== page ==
It’s funny how you can’t imagine some things. You give them some space in your mind every so often, to graze like cows on a farm, considering what they might be like. But not enough actual room to conjure up the real deal. This is the case with watching people you love get older and what happens to them, and how you don’t really think it will happen, even though you know it will, but there is such a gigantic leap across so many thousands of imaginary miles you have to take to believe it, that you ultimately just can’t until you’re in the actual situation. And even then, you feel like you’ve gone down the rabbit hole with Alice.
My uncle Louie has been in my life since I was born. A sturdy, funny, history teacher, master gardener, stellar chef, superior eater, realtor, and really good cheek pincher. His three boys have always been like brothers to me. His wife, as close as a blood relative. And when my mother, Lou’s sister died, they became like parents to me, and then like grandparents to my children.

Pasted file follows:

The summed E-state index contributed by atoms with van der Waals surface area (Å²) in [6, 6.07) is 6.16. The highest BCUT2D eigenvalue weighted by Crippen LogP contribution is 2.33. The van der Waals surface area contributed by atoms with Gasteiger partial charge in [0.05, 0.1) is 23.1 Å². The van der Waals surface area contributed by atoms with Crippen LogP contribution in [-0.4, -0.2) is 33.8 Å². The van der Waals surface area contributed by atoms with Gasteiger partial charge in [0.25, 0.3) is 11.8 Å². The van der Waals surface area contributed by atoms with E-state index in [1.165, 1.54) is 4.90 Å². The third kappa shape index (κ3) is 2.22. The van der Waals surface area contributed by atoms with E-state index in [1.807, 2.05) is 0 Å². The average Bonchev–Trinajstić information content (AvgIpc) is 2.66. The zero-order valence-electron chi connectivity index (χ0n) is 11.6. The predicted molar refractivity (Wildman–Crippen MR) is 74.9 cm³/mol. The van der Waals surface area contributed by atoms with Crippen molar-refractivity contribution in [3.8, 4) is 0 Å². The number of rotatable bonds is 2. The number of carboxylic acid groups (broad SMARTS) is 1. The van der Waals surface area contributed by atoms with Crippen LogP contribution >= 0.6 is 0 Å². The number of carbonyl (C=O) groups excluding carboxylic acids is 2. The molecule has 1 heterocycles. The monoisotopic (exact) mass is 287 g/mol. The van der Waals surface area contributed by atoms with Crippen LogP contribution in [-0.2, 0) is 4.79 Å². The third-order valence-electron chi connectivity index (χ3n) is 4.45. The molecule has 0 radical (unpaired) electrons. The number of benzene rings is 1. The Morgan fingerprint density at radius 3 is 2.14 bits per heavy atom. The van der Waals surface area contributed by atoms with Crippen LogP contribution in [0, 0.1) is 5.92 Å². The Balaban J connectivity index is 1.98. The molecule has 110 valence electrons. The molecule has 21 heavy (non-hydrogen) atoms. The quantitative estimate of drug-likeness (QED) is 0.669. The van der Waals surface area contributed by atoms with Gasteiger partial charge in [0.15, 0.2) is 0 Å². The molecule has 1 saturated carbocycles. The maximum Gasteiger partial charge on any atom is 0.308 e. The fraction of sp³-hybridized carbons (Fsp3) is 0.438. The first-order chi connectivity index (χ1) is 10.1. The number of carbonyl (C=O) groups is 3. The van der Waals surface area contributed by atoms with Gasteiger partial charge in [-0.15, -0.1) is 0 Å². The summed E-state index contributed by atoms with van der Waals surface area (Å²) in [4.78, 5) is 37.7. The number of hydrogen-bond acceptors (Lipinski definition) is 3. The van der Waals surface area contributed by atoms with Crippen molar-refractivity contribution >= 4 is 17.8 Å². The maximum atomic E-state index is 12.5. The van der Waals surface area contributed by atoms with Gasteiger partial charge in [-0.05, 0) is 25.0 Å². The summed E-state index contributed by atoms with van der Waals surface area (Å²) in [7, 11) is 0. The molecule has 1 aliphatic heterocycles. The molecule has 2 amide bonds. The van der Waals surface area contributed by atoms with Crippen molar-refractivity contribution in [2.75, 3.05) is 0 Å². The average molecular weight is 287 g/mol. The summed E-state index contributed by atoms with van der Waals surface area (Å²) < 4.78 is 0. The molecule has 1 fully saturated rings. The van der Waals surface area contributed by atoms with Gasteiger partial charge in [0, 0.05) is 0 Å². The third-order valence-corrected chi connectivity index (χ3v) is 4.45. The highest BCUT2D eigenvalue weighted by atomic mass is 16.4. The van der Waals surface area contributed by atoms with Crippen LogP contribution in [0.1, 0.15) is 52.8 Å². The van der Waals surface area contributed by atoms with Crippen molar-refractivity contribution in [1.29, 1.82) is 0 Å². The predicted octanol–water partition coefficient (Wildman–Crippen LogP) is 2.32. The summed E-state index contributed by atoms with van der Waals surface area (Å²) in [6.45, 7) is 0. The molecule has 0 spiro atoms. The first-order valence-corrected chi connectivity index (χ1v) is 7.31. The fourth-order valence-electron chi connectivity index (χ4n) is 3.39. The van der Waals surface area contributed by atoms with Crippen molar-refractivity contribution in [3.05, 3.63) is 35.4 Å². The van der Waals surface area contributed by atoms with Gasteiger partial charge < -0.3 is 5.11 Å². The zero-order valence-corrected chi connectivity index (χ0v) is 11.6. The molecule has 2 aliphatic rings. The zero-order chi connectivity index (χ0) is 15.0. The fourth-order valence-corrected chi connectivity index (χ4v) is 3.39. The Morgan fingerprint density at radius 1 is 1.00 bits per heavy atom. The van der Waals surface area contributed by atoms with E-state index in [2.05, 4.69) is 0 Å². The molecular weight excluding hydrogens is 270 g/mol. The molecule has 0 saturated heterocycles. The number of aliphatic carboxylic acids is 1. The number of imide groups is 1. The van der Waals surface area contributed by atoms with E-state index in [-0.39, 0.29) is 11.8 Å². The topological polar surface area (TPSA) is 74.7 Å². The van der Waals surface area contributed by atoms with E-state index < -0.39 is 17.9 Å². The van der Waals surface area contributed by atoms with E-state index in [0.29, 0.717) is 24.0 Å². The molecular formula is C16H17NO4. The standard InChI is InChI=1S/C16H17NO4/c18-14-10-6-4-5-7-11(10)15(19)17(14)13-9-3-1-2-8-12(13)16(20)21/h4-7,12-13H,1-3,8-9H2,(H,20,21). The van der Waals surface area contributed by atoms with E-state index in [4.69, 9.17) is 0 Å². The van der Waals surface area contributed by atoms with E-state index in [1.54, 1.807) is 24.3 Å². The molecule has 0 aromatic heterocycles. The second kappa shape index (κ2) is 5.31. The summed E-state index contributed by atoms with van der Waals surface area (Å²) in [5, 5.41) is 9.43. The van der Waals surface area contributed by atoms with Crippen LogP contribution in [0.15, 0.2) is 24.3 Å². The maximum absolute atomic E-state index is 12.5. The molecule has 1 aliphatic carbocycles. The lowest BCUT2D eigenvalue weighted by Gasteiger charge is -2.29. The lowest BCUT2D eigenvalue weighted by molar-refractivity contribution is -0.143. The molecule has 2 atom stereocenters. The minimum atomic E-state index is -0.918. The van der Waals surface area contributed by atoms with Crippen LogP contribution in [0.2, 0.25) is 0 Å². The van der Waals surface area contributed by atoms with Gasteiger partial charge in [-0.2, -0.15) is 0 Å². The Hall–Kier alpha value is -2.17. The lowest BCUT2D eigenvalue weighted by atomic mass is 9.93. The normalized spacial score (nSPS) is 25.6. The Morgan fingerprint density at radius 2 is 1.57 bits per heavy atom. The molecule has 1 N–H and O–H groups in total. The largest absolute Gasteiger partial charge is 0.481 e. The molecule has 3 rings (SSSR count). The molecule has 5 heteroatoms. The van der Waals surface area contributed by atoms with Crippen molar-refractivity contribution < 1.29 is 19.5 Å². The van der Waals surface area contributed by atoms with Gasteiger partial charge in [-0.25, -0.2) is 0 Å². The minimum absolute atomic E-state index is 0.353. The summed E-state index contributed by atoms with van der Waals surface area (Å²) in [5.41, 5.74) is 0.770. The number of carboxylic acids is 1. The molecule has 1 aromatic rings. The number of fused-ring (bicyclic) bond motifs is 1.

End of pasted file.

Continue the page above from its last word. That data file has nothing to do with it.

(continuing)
Uncle Louie has a form of dementia now that has stolen his ability to speak. This, for a born talker, is cruel. This for a doer and mover and shaker is mean. His strong body is still going as hard as ever, but his mind has had a “gone fishin'” sign for quite a while now. And so here we are. In that unimaginable place. And though we’re here, it’s still unimaginable. I miss that guy, although he’s still alive. It’s ridiculous and terrible not only for the person (although is it? Hard to know), but for those who are still here. It’s a bitter challenge to grieve someone who is walking around.
It would be a good thing to figure out how to die better. The end part of life can be so harsh, robbing everything a person is, infecting them with all sorts of maladies that make them into shadows. Should we be more like library books? Should we have return dates? So grateful to have known him. My uncle. So lucky he once was mine.